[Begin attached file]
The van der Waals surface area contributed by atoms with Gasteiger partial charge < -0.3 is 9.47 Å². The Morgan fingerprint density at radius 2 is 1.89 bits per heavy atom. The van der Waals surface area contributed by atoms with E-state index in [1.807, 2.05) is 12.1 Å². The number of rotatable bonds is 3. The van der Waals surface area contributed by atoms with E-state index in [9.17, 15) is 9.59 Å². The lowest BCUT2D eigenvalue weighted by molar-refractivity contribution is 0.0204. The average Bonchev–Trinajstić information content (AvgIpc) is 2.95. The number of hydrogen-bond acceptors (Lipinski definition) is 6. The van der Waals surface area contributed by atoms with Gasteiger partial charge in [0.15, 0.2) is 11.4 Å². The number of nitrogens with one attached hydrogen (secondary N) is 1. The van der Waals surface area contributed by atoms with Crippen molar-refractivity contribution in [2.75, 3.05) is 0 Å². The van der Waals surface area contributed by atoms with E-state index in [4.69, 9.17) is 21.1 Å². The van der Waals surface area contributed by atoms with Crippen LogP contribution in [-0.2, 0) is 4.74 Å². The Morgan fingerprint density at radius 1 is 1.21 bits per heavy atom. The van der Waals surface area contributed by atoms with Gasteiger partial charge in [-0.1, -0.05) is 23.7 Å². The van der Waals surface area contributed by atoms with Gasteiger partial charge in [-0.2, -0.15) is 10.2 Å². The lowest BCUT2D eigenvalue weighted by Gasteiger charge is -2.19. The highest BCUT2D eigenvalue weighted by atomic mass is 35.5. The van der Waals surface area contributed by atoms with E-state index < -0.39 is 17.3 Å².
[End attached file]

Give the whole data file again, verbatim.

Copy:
The van der Waals surface area contributed by atoms with Gasteiger partial charge < -0.3 is 9.47 Å². The Morgan fingerprint density at radius 2 is 1.89 bits per heavy atom. The van der Waals surface area contributed by atoms with E-state index in [1.807, 2.05) is 12.1 Å². The number of rotatable bonds is 3. The van der Waals surface area contributed by atoms with E-state index in [9.17, 15) is 9.59 Å². The lowest BCUT2D eigenvalue weighted by molar-refractivity contribution is 0.0204. The average Bonchev–Trinajstić information content (AvgIpc) is 2.95. The number of hydrogen-bond acceptors (Lipinski definition) is 6. The van der Waals surface area contributed by atoms with Gasteiger partial charge in [0.15, 0.2) is 11.4 Å². The number of nitrogens with one attached hydrogen (secondary N) is 1. The van der Waals surface area contributed by atoms with Crippen molar-refractivity contribution in [2.75, 3.05) is 0 Å². The van der Waals surface area contributed by atoms with E-state index in [4.69, 9.17) is 21.1 Å². The van der Waals surface area contributed by atoms with Crippen LogP contribution in [-0.2, 0) is 4.74 Å². The Morgan fingerprint density at radius 1 is 1.21 bits per heavy atom. The van der Waals surface area contributed by atoms with Gasteiger partial charge in [-0.1, -0.05) is 23.7 Å². The van der Waals surface area contributed by atoms with Gasteiger partial charge in [-0.2, -0.15) is 10.2 Å². The lowest BCUT2D eigenvalue weighted by Gasteiger charge is -2.19. The highest BCUT2D eigenvalue weighted by atomic mass is 35.5. The van der Waals surface area contributed by atoms with E-state index < -0.39 is 17.3 Å².